Purpose: The purpose of this study is to provide a better understanding of how instructional leadership responsibilities are distributed in International Baccalaureate (IB) schools in East Asia. Research Design: Case studies were conducted in five international schools located in Thailand, Vietnam, Hong Kong, and China. These schools were selected on the basis of location in East Asia, the offering of the full continuum of the IB’s three programs, and evidence of prior academic success. In total, 68 teachers and administrators and 25 students were interviewed. Qualitative analysis of the interview data was conducted using pattern coding. Findings: Three broad instructional leadership practices were identified: curriculum articulation, cross-program activities, and strategic staffing. These appeared to enhance curriculum consistency and coherence across the three IB programs, a problem that had been identified in full-continuum IB schools. The qualitative data suggested that distributed instructional leadership forged and sustained professional interactions among staff across programs and organizational units. Conclusions: IB schools globally are often structurally separated into two or three organizational units (e.g., primary, middle, high school). These units operate IB programs that, despite their common origin and international philosophy, employ distinct pedagogical and curricular approaches. The findings reinforce the importance of acting intentionally to distribute responsibilities for instructional leadership widely throughout the school. They also support the assertion that international schools offer a unique and fruitful context for studying distributed instructional leadership.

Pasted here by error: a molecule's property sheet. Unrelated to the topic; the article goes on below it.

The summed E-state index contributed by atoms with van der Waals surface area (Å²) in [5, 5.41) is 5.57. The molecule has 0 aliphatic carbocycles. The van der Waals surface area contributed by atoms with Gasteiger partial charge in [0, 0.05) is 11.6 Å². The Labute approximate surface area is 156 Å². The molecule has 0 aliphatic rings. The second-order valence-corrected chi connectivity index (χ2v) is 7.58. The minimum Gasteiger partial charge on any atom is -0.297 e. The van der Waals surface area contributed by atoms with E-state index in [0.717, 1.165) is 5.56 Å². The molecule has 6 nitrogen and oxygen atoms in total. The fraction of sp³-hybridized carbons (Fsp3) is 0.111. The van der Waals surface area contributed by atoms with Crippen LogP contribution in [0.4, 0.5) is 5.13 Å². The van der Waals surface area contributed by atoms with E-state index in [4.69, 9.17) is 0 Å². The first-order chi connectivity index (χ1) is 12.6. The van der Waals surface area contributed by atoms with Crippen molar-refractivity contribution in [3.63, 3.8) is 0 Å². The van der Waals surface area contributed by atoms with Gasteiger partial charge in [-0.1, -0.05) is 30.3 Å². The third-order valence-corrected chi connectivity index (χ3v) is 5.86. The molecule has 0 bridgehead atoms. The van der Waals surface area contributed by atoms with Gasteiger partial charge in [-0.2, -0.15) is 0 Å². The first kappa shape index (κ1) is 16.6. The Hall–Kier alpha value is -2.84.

Lee, M. S., Hallinger, P., & Walker, A. (2012). A Distributed Perspective on Instructional Leadership in International Baccalaureate (IB) Schools. Educational Administration Quarterly, 48(1), 664-698. https://doi.org/10.1177/0013161X11436271